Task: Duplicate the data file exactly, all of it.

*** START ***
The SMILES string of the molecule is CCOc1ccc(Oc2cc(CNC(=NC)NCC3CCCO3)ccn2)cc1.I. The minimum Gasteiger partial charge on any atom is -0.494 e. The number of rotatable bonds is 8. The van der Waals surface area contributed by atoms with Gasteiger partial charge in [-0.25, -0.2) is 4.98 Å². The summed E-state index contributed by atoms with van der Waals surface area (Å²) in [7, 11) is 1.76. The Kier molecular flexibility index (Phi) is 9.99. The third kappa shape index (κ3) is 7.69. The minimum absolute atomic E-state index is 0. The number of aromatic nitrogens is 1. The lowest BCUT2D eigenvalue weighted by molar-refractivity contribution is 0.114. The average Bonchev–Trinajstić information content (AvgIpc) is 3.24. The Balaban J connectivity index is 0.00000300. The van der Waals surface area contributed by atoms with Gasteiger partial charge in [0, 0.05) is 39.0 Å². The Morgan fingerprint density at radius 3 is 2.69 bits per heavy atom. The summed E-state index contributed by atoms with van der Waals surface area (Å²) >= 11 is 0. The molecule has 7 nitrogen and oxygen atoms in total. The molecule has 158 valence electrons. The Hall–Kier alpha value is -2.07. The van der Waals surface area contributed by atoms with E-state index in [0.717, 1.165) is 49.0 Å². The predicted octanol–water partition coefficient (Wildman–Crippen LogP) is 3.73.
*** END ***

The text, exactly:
The SMILES string of the molecule is CCOc1ccc(Oc2cc(CNC(=NC)NCC3CCCO3)ccn2)cc1.I. The minimum Gasteiger partial charge on any atom is -0.494 e. The number of rotatable bonds is 8. The van der Waals surface area contributed by atoms with Gasteiger partial charge in [-0.25, -0.2) is 4.98 Å². The summed E-state index contributed by atoms with van der Waals surface area (Å²) in [7, 11) is 1.76. The Kier molecular flexibility index (Phi) is 9.99. The third kappa shape index (κ3) is 7.69. The minimum absolute atomic E-state index is 0. The number of aromatic nitrogens is 1. The lowest BCUT2D eigenvalue weighted by molar-refractivity contribution is 0.114. The average Bonchev–Trinajstić information content (AvgIpc) is 3.24. The Balaban J connectivity index is 0.00000300. The van der Waals surface area contributed by atoms with Gasteiger partial charge in [0, 0.05) is 39.0 Å². The Morgan fingerprint density at radius 3 is 2.69 bits per heavy atom. The summed E-state index contributed by atoms with van der Waals surface area (Å²) >= 11 is 0. The molecule has 7 nitrogen and oxygen atoms in total. The molecule has 158 valence electrons. The Hall–Kier alpha value is -2.07. The van der Waals surface area contributed by atoms with E-state index in [0.717, 1.165) is 49.0 Å². The predicted octanol–water partition coefficient (Wildman–Crippen LogP) is 3.73.